And according to a study by Trulia chief economist Issi Romem, cited in Slate, “In dense, transit-rich cities like New York and Boston, vehicle ownership is more closely linked to population density than to income. What kind of neighborhood you live in is likely to align with whether you own a car, or two. In places like Los Angeles and Houston, vehicle ownership is much more closely tied to income. Families who make more money buy more cars.”

And no real surprise, households with 1 person average about 1 vehicle per household, 2-person households nearly 2 vehicles, and 3-7 person households from about 2.3 to about 2.75 vehicles.

Without doing exhaustive research or building a model, let’s just assume that about 25 million or ⅓ of the 75 million households with two or more vehicles:

  • Can afford to buy an EV
  • Can rely on a second or third car (gas or electric) that could be used for long road trips
  • And have convenient access to charging either at home or the workplace.

Lower-Range Electric Vehicles: The Perfect Second Car

For three years we survived just fine with a ~210-mile range EV as our primary car for everyday errands, weekend mid-range trips, and those long road trips I mentioned earlier. Now with a 335 mile range EV, long road-trips are easy, but 99% of the year that extra battery capacity goes completely unused. We are in essence carrying around extra unnecessary weight that makes the car more expensive and less efficient energy wise.

While completely unscientific and a small sample size, I recently conducted a Twitter poll which revealed that at least some consumers would be satisfied with around 200-225 miles of range for their daily, non road-trip needs. In the AAA survey cited early, almost all owners surveyed (95%) report never having run out of a charge while driving. On average, they do three fourths (75%) of their charging at home. And those who likely were originally concerned about insufficient range said they became less or no longer concerned post-purchase (77%).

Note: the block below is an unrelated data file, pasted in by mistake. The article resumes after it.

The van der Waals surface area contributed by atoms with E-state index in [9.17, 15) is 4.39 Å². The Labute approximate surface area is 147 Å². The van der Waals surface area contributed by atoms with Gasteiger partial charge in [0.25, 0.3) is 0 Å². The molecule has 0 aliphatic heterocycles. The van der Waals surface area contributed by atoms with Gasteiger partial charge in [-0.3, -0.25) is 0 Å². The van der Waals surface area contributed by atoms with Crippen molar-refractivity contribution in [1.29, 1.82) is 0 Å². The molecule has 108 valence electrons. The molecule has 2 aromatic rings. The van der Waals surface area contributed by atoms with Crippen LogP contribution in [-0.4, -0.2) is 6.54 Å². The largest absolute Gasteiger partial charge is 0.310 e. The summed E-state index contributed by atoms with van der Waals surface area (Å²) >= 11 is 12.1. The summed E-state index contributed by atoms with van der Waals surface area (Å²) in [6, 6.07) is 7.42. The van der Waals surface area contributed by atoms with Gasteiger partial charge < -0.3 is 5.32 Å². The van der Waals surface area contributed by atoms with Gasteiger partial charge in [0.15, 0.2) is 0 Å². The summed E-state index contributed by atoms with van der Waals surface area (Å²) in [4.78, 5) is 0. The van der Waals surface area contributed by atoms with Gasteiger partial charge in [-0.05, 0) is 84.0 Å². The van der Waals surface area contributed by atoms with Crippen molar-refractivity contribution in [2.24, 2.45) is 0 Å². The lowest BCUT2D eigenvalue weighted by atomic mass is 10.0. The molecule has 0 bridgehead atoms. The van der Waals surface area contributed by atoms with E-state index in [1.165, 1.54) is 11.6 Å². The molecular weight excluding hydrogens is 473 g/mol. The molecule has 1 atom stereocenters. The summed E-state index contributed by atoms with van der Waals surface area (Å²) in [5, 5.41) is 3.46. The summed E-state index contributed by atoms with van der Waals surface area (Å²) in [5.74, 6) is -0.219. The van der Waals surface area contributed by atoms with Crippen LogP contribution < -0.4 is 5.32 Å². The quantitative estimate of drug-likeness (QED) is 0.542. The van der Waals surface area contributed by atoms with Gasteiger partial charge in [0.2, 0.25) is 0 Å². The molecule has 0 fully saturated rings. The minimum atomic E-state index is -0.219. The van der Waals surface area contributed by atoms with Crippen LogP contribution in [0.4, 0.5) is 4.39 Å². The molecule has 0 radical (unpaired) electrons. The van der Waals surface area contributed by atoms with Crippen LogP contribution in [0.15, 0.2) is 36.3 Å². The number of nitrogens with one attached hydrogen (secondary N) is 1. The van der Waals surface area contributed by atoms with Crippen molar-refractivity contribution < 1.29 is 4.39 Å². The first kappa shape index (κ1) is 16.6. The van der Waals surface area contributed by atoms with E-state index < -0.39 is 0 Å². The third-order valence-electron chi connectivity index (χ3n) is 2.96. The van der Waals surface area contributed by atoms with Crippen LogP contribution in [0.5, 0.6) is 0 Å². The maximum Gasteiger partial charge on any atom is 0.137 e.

I believe a huge opportunity for automakers is to target lower-range EVs to households that meet the criteria I outlined above. By focusing on shorter-range EVs (say 175-225 miles of range) as second or third cars, the issues of range and charging infrastructure for road trips and the higher cost of EVs is reduced or eliminated.

These “175-250 mile range” BEVs will often cost $5,000 to $10,000 less than the same model or competitors with around 300 or more miles of range. When you include the Federal EV tax credit of $7,500, state rebates of $500-$5,000, utility rebates of $500, many of these EVs can have an effective cost of $20,000 to $30,000.